I did what I felt was best for me and held onto it for another year and during that year, I just kind of cleaned up the edges, and worked on the creativity of it a little bit, nothing major to the point that it changed the message of the book but just tried to look for opportunities during that year to make it a little bit better since I had the time. It took me about two years to create but three years to put out with that kind of year gap that I held onto it for. 




[0:46:31.0] LW: I put out four books so far, I’m planning to put out more. It’s hard, man, to market a book. It’s really hard and you never know like what’s going to cause it to pop and my first book was a self-published book. To this day, I think it has about 170 reviews. Your book has 620-something reviews, which to anyone who’s ever put a book out, published with a publisher or self-publish, it doesn’t matter, to get that many reviews means that a lot more people have read your book and that have spread the messages in the book. 


And then I know you and I had a conversation many months ago about your book popping and how that happened through I think social media. So, can you just break down the case study of a self-publish author who releases a book, you don’t know what’s going to happen but you were intentional about how you were going to market the book. 


[0:47:28.2] JT: Yeah. I mean, first, I want to say I appreciate the reminder of that because I think it’s really easy for me as a human to get stuck in the not enough narrative and so it’s just really nice to hear that from you, so I appreciate you kind of – 


[0:47:41.5] LW: You comparing your book to, I don’t know, Will Smith’s book that has 23,000 reviews or something.


[0:47:45.7] JT: Yeah. Well, I look at Atomic Habits and I’m like, “Damn, a hundred thousand? Like I’m way off.” So, I appreciate that because I’m human and it is really easy for me to downplay that kind of stuff. So, I would first want to say, my competitive edge to start for me was my age and I say that because I have a different understanding or not understanding but connection and comfortability with social media. 


That’s my place of expressing my voice and I know that sometimes it maybe doesn’t come as easy to other people but for me, that’s felt like the strength that I can lean on that could maybe lend me some sort of visibility because I had no money to spend on anything. So, I figured I’ll use my social media, you know? It will be great. So, the book comes out in June of 2021, does great during the launch week, which is expected, friends, and family who had been hollering, all that.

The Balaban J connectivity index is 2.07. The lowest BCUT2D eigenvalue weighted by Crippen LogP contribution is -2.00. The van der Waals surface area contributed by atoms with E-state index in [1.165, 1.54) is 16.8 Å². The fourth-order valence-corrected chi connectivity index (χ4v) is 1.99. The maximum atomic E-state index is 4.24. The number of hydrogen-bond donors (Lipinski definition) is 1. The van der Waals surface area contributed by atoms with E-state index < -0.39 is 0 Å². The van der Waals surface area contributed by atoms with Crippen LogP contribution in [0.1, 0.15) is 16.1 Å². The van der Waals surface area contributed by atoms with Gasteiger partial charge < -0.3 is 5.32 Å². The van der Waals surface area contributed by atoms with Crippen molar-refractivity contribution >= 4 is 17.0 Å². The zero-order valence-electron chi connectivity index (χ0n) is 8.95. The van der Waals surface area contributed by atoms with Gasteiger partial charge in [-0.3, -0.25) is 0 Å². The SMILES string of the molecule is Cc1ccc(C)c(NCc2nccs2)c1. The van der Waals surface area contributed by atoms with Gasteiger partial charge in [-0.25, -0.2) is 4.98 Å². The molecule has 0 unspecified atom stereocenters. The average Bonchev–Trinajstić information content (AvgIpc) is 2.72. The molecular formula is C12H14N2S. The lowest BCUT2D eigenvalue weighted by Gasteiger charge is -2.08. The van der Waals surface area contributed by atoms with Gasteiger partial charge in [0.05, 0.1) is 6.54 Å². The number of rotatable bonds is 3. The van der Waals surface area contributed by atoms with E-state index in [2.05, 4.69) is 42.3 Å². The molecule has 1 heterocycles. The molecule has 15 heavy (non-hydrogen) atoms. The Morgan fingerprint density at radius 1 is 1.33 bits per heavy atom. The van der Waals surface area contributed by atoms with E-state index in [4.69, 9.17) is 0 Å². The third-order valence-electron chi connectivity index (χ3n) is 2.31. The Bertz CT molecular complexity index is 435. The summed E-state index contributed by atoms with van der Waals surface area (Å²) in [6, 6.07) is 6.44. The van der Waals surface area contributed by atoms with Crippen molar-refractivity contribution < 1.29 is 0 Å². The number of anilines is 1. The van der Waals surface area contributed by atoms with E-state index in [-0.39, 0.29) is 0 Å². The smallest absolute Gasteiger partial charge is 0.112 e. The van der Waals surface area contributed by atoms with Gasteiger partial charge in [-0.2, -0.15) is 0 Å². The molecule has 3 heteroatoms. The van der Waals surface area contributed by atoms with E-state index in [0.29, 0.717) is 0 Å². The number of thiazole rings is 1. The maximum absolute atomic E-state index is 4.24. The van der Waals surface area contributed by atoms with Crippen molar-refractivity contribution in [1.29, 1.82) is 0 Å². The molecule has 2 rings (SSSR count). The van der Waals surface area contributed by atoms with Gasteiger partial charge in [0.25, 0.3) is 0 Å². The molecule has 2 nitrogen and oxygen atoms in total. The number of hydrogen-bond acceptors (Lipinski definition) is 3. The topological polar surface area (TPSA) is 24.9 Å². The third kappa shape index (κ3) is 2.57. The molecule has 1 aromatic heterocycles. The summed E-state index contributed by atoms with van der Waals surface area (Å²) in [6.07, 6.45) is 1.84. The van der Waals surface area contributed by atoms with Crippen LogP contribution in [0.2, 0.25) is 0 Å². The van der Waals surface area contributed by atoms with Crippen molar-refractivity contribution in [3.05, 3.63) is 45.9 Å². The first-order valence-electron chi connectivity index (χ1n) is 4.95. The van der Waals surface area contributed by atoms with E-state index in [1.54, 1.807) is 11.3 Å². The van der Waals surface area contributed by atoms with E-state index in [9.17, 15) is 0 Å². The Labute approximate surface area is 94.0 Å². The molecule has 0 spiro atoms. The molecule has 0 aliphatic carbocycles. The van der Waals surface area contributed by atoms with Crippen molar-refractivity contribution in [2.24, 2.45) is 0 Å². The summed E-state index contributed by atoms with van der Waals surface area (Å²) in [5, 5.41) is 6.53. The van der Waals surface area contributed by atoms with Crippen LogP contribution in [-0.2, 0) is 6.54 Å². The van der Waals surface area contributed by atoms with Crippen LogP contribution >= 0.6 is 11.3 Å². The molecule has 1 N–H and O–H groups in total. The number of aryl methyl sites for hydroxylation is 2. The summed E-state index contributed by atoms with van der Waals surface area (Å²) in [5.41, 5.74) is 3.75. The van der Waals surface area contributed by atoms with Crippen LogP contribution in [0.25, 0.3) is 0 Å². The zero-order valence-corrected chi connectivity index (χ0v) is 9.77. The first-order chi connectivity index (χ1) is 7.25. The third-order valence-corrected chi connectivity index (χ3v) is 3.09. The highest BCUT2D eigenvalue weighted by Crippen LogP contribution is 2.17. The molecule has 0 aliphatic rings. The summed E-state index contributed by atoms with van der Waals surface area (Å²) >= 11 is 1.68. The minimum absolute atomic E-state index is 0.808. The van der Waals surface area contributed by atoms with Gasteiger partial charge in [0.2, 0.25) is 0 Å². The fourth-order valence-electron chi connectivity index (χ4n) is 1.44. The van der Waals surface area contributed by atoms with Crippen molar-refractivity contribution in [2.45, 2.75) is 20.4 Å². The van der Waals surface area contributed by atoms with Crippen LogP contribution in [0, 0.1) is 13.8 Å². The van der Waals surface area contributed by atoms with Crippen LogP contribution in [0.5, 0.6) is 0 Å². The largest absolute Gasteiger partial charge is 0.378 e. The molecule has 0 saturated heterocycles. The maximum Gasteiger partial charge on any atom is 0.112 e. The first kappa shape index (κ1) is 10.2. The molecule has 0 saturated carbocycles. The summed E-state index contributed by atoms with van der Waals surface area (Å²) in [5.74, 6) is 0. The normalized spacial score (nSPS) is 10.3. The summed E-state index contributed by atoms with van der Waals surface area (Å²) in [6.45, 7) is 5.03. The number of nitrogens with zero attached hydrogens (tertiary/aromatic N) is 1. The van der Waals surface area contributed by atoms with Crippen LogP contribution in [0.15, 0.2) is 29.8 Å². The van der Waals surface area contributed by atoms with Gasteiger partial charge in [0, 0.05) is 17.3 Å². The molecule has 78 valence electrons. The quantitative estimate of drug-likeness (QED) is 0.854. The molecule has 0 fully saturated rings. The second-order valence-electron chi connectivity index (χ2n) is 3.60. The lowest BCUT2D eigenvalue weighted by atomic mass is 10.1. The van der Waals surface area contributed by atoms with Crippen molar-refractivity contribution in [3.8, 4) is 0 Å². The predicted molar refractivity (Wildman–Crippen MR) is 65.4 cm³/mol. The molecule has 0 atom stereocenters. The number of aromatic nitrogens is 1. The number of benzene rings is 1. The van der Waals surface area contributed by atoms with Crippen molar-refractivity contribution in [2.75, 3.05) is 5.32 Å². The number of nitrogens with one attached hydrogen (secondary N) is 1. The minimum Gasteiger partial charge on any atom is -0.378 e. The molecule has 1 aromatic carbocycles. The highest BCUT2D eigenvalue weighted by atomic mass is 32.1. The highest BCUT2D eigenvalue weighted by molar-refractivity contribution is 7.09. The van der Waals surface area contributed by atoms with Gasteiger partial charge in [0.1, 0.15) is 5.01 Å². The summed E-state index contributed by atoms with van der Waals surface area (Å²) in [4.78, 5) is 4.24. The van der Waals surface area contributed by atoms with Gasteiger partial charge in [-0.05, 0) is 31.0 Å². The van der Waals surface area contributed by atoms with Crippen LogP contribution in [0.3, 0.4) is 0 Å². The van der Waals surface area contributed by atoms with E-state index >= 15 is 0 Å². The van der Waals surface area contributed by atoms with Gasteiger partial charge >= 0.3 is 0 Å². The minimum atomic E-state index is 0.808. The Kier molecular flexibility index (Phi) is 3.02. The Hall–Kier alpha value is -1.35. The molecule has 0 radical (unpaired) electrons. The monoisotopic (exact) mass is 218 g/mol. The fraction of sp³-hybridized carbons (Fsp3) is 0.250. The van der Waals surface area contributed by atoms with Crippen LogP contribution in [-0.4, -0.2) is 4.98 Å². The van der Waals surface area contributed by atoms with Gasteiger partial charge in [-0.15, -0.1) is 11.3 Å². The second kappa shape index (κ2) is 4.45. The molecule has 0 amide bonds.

[0:48:38.6] LW: What is great? What are we talking about like a thousand copies sold or? 


[0:48:41.2] JT: No, I think I did like only a hundred. 


[0:48:43.9] LW: Okay. 


[0:48:44.4] JT: Which to me – 


[0:48:45.3] LW: It was great. Right, because you weren’t like a big personality or you didn’t have a huge platform at this time, right? 


[0:48:51.6] JT: No, when I released my book I had 8,000 followers on Instagram and I didn’t have a TikTok account. I felt like no one was really there. And before this, I was a travel photographer. So, my audience on Instagram for the last decade – 


[0:49:06.7] LW: Were looking at photographs. 


[0:49:07.7] JT: Photographs and not a book about self-discovery and so I was in this really weird phase. To be honest, right when I launched it where I was still – I was sharing both and so I really hadn’t committed to one or the other yet and so it was just like to me, those 8,000 people weren’t actually there for that kind of content quite yet. So, I say that meaning I didn’t start with much. 


So, I put the book out in June 2021, does great during the launch week, and then just falls flat like I’m selling like five or seven copies a month for like six months and I’m like, “Damn, I feel like I’m done.” Like I lost my chance, I kind of was like ready to give up. I didn’t think I had it in me to become a known author with work that is respected and shared amongst other people. 


[0:49:54.7] LW: Did you get crap about the title having profanity in it and stuff like that? Like do they question any of that and decide, “Maybe I should change something about it.”